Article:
Access to healthcare for street sex workers in the UK: perspectives and best practice guidance from a national cross-sectional survey of frontline workers

Lucy C Potter*, Jeremy Horwood, Gene S Feder

*Corresponding author for this work

Research output: Contribution to journalArticle (Academic Journal)peer-review

9 Citations (Scopus)
347 Downloads (Pure)

Abstract

Background
Street sex workers (SSWs) are a highly marginalised and stigmatised group who carry an extremely high burden of unmet health need. They experience multiple and interdependent health and social problems and extreme health inequality. Despite high levels of chronic physical and mental ill-health, there is little evidence of effective healthcare provision for this group. They are often considered ‘hard to reach’, but many individuals and organisations have extensive experience of working with this group.

Methods
We conducted a cross-sectional survey of professionals who work with SSWs in the UK on their perspectives on their access to primary care, mental health, sexual health and drug and alcohol services, how well these services met the needs of SSWs and suggestions of best practice.

Results
50 professionals mostly from England, responded. Mainstream general practice and mental health services were found to be largely inaccessible to SSWs. Sexual health, drug and alcohol services and homeless health services better met their needs; this was mostly attributed to flexible services and collaborations with organisations who work closely with SSWs. The main challenges in providing healthcare to SSWs were services being inflexible, under-resourced services and services not being trauma-informed. Best practice in providing healthcare to SSWs includes- seamless partnership working between agencies with case worker support; peer-involvement in service development and engagement, a range of health provision including outreach, presence in community spaces and fast-track access into mainstream services; trauma-informed, gender-sensitive health services in a welcoming environment with flexible, responsive appointment and drop-in systems and consistent clinicians with specialist knowledge of substance misuse, mental health, domestic violence and homelessness.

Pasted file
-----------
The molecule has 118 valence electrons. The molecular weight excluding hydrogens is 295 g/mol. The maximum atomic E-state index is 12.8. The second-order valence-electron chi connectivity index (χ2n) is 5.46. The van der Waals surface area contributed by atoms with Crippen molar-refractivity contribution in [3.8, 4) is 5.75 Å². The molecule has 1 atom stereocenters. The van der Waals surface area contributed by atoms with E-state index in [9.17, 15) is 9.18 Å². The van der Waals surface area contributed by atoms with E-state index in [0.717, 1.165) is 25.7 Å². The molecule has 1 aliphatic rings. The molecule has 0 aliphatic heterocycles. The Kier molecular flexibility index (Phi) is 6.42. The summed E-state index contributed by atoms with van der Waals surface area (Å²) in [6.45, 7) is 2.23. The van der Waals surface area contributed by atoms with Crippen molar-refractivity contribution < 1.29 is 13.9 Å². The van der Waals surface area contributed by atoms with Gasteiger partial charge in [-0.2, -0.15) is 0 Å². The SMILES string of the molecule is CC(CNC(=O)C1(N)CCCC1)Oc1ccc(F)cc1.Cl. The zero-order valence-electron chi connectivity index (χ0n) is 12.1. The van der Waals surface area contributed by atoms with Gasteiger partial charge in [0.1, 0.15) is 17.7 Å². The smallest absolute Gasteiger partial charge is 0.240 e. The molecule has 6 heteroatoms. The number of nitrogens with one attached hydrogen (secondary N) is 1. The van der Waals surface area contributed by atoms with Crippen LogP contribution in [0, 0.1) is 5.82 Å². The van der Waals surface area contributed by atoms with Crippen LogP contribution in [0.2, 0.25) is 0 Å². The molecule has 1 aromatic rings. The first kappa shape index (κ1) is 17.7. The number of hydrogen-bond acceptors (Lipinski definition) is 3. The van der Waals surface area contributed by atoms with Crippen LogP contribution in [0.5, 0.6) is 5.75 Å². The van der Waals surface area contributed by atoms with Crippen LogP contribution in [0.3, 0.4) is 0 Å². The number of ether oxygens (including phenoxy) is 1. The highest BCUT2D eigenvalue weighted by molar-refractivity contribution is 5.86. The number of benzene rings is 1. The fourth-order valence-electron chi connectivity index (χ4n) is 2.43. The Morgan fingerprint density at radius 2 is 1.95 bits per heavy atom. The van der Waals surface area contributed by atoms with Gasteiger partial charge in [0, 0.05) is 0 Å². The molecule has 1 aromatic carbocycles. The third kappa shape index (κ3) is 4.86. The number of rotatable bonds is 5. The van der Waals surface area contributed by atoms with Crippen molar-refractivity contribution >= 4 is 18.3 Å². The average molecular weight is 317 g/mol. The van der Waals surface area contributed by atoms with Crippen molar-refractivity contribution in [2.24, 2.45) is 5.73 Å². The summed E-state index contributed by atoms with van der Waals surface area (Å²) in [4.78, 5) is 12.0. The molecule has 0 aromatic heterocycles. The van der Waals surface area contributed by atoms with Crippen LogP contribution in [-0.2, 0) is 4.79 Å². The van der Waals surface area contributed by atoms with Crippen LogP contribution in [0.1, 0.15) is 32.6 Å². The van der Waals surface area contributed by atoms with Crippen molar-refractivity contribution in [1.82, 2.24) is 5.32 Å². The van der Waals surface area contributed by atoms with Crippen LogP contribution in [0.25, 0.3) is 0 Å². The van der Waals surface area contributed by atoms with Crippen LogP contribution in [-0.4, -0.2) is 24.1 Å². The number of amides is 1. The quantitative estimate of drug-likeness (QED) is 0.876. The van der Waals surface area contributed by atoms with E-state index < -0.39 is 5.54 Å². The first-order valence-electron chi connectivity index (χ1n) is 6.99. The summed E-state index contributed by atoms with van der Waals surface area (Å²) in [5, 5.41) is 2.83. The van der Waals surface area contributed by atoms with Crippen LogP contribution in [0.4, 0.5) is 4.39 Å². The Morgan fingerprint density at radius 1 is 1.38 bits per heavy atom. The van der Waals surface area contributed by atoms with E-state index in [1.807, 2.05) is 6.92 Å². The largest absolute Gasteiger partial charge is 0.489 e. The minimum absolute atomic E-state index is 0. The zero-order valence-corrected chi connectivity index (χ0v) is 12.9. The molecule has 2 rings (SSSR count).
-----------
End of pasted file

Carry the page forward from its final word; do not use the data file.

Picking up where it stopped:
Conclusions
Access to healthcare for SSWs in the UK is highly variable but largely inadequate with regards to primary care and mental health provision. The examples of positive healthcare provision and partnership working presented here demonstrate the feasibility of accessible healthcare that meets the needs of SSWs. These need to be systematically implemented and evaluated to understand their impact and implications. As we build back from COVID-19 there is an urgent need to make accessible healthcare provision for marginalised groups the norm, not the exception
Original languageEnglish
Article number178
Number of pages11
JournalBMC Health Services Research
Volume22
Issue number1
DOIs
Publication statusPublished - 11 Feb 2022

Bibliographical note

Funding Information:
Author L.P. was funded by the National Institute for Health Research In-Practice Fellowship IPF-2018–12-015. There was no additional funding for this study.

Publisher Copyright:
© 2022, The Author(s).

Keywords

  • Access to health care
  • Sex work
  • Inequalities
  • Inclusion health
  • Best practice

Fingerprint

Dive into the research topics of 'Access to healthcare for street sex workers in the UK: perspectives and best practice guidance from a national cross-sectional survey of frontline workers'. Together they form a unique fingerprint.

Cite this